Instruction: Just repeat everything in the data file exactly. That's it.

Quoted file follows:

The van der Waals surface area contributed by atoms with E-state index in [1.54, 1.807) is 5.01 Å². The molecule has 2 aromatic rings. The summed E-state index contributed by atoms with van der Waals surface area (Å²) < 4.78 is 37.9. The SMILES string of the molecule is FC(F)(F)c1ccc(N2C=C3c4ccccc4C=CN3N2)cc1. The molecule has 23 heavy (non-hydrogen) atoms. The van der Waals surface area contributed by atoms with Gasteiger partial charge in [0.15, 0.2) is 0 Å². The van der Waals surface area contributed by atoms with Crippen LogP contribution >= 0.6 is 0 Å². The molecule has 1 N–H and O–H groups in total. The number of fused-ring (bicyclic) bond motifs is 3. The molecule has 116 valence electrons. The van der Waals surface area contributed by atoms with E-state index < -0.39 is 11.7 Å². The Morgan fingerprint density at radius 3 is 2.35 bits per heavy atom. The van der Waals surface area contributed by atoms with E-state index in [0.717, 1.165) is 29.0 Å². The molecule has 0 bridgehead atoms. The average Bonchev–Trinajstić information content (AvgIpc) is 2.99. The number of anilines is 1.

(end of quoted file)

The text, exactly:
The van der Waals surface area contributed by atoms with E-state index in [1.54, 1.807) is 5.01 Å². The molecule has 2 aromatic rings. The summed E-state index contributed by atoms with van der Waals surface area (Å²) < 4.78 is 37.9. The SMILES string of the molecule is FC(F)(F)c1ccc(N2C=C3c4ccccc4C=CN3N2)cc1. The molecule has 23 heavy (non-hydrogen) atoms. The van der Waals surface area contributed by atoms with Gasteiger partial charge in [0.15, 0.2) is 0 Å². The van der Waals surface area contributed by atoms with Crippen LogP contribution >= 0.6 is 0 Å². The molecule has 1 N–H and O–H groups in total. The number of fused-ring (bicyclic) bond motifs is 3. The molecule has 116 valence electrons. The van der Waals surface area contributed by atoms with E-state index < -0.39 is 11.7 Å². The Morgan fingerprint density at radius 3 is 2.35 bits per heavy atom. The van der Waals surface area contributed by atoms with E-state index in [0.717, 1.165) is 29.0 Å². The molecule has 0 bridgehead atoms. The average Bonchev–Trinajstić information content (AvgIpc) is 2.99. The number of anilines is 1.